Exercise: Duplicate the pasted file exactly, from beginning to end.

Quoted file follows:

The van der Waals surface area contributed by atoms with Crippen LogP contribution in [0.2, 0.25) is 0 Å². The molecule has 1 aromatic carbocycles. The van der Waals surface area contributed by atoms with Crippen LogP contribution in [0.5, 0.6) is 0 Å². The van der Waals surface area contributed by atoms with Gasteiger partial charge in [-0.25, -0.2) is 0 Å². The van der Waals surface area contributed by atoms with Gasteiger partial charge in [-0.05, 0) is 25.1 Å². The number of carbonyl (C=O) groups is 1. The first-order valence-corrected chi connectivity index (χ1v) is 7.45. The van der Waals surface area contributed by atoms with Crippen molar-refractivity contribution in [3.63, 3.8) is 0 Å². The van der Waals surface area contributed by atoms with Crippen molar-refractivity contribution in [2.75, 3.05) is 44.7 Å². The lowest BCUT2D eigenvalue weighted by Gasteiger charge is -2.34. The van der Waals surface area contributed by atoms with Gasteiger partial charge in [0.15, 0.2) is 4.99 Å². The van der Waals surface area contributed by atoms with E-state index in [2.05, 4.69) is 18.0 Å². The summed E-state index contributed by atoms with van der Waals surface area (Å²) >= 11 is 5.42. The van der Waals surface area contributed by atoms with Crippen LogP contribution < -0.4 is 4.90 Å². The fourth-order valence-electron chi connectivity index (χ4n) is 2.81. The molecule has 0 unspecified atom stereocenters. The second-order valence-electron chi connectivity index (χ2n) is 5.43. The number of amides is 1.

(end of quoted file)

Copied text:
The van der Waals surface area contributed by atoms with Crippen LogP contribution in [0.2, 0.25) is 0 Å². The molecule has 1 aromatic carbocycles. The van der Waals surface area contributed by atoms with Crippen LogP contribution in [0.5, 0.6) is 0 Å². The van der Waals surface area contributed by atoms with Gasteiger partial charge in [-0.25, -0.2) is 0 Å². The van der Waals surface area contributed by atoms with Gasteiger partial charge in [-0.05, 0) is 25.1 Å². The number of carbonyl (C=O) groups is 1. The first-order valence-corrected chi connectivity index (χ1v) is 7.45. The van der Waals surface area contributed by atoms with Crippen molar-refractivity contribution in [3.63, 3.8) is 0 Å². The van der Waals surface area contributed by atoms with Crippen molar-refractivity contribution in [2.75, 3.05) is 44.7 Å². The lowest BCUT2D eigenvalue weighted by Gasteiger charge is -2.34. The van der Waals surface area contributed by atoms with Gasteiger partial charge in [0.15, 0.2) is 4.99 Å². The van der Waals surface area contributed by atoms with E-state index in [2.05, 4.69) is 18.0 Å². The summed E-state index contributed by atoms with van der Waals surface area (Å²) >= 11 is 5.42. The van der Waals surface area contributed by atoms with Crippen LogP contribution < -0.4 is 4.90 Å². The fourth-order valence-electron chi connectivity index (χ4n) is 2.81. The molecule has 0 unspecified atom stereocenters. The second-order valence-electron chi connectivity index (χ2n) is 5.43. The number of amides is 1.